One of the entry criteria for business schools (B-school) is through a group discussion, which assesses the communication skills of the applicant. The B-school curriculum itself revolves around the submission and presentation of case studies, wherein students with effective communication skills have a clear edge over those who do not.
Discretion with a tight lip
While strong communication is indeed a great differentiator and provides a significant advantage in many facets of our lives, one has to bear in mind that it is also wise to be discreet and tight-lipped if circumstances warrant it. People who possess tact and discretion are valued everywhere. The world of business, diplomacy and politics needs people who can keep information to themselves and honour the highest confidence.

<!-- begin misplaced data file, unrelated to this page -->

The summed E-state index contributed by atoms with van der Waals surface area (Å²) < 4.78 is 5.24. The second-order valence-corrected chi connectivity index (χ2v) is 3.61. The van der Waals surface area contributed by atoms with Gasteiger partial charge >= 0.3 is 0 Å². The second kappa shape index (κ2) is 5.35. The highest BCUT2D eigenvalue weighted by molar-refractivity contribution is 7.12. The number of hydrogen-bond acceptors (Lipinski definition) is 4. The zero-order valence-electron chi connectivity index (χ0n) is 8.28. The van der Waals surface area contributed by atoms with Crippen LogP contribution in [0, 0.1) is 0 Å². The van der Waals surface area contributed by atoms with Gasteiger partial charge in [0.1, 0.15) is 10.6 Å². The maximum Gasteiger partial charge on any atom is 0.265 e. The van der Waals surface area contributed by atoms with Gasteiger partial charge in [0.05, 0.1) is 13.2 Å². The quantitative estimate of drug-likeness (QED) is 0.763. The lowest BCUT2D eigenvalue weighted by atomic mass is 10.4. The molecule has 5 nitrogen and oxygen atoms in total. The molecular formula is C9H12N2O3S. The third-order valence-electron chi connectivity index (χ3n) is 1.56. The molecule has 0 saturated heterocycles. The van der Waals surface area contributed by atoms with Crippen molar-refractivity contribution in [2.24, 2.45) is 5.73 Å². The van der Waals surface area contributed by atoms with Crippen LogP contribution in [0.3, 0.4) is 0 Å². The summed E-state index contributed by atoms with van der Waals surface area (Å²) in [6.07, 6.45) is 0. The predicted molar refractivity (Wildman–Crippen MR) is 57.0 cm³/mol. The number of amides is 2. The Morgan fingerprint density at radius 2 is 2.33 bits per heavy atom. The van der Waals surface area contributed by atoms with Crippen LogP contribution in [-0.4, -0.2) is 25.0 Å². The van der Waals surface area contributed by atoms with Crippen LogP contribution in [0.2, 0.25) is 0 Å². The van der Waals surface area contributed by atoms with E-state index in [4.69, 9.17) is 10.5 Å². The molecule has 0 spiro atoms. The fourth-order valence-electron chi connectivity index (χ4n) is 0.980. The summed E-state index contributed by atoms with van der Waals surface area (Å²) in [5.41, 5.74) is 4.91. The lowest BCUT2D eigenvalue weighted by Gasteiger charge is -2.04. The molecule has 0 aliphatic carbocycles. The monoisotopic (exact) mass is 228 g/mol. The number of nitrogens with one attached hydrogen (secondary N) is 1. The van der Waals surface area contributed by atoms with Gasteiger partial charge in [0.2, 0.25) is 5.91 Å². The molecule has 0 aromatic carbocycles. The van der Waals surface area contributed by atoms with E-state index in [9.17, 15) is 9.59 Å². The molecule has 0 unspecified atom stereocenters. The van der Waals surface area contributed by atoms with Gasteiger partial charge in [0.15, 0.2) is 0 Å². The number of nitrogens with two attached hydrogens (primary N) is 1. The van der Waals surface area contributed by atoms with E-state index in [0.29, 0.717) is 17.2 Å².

Speaking is good, of course, but at times saying nothing is better. For instance, during the quiet period of publicly listed companies, it is better to be taciturn. The quiet period refers to weeks before close of the business quarter when company officials are forbidden to communicate with analysts, media or private investors.
There are enough case studies on how companies are ruined following prison time or debilitating penalties for violating insider trading rules. I had an opportunity to listen to a former CFO of a large, multi-billion-dollar telecom company on the process he followed prior to the results announcement. He mentioned that, apart from his CEO and lead director, only three other trusted people in the finance department were involved in the consolidation process. They took these extraordinary measures to ensure there was no leakage of information. As they say, speech is silver but silence is golden.
The significance of halwa